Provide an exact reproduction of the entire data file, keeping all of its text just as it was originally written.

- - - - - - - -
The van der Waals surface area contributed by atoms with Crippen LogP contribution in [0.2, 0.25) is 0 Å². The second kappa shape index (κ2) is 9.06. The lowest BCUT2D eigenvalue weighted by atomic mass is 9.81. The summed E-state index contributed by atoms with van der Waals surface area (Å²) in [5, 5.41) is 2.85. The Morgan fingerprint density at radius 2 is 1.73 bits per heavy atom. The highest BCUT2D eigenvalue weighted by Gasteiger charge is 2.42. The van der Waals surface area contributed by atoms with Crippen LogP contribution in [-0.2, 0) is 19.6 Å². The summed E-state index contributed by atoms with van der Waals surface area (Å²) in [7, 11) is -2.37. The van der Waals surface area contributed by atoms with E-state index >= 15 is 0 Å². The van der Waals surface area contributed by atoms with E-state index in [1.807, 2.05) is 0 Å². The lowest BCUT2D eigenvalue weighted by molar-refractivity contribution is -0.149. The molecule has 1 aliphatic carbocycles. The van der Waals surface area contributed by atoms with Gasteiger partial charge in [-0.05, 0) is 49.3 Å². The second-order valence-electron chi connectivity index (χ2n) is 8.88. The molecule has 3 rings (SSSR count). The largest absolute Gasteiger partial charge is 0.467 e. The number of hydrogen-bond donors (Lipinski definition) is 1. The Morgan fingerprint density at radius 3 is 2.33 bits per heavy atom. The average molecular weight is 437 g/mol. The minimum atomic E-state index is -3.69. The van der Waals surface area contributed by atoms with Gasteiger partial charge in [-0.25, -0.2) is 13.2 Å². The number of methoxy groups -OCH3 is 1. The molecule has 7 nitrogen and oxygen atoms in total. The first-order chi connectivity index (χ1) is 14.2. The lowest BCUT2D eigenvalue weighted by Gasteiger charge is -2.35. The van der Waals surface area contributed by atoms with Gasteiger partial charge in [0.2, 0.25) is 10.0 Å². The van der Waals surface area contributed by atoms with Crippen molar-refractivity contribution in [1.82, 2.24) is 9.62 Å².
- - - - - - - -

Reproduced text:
The van der Waals surface area contributed by atoms with Crippen LogP contribution in [0.2, 0.25) is 0 Å². The second kappa shape index (κ2) is 9.06. The lowest BCUT2D eigenvalue weighted by atomic mass is 9.81. The summed E-state index contributed by atoms with van der Waals surface area (Å²) in [5, 5.41) is 2.85. The Morgan fingerprint density at radius 2 is 1.73 bits per heavy atom. The highest BCUT2D eigenvalue weighted by Gasteiger charge is 2.42. The van der Waals surface area contributed by atoms with Crippen LogP contribution in [-0.2, 0) is 19.6 Å². The summed E-state index contributed by atoms with van der Waals surface area (Å²) in [7, 11) is -2.37. The van der Waals surface area contributed by atoms with E-state index >= 15 is 0 Å². The van der Waals surface area contributed by atoms with E-state index in [1.807, 2.05) is 0 Å². The lowest BCUT2D eigenvalue weighted by molar-refractivity contribution is -0.149. The molecule has 1 aliphatic carbocycles. The van der Waals surface area contributed by atoms with Gasteiger partial charge in [-0.05, 0) is 49.3 Å². The second-order valence-electron chi connectivity index (χ2n) is 8.88. The molecule has 3 rings (SSSR count). The largest absolute Gasteiger partial charge is 0.467 e. The number of hydrogen-bond donors (Lipinski definition) is 1. The Morgan fingerprint density at radius 3 is 2.33 bits per heavy atom. The average molecular weight is 437 g/mol. The minimum atomic E-state index is -3.69. The van der Waals surface area contributed by atoms with Gasteiger partial charge in [-0.25, -0.2) is 13.2 Å². The number of methoxy groups -OCH3 is 1. The molecule has 7 nitrogen and oxygen atoms in total. The first-order chi connectivity index (χ1) is 14.2. The lowest BCUT2D eigenvalue weighted by Gasteiger charge is -2.35. The van der Waals surface area contributed by atoms with Gasteiger partial charge in [0.2, 0.25) is 10.0 Å². The van der Waals surface area contributed by atoms with Crippen molar-refractivity contribution in [1.82, 2.24) is 9.62 Å².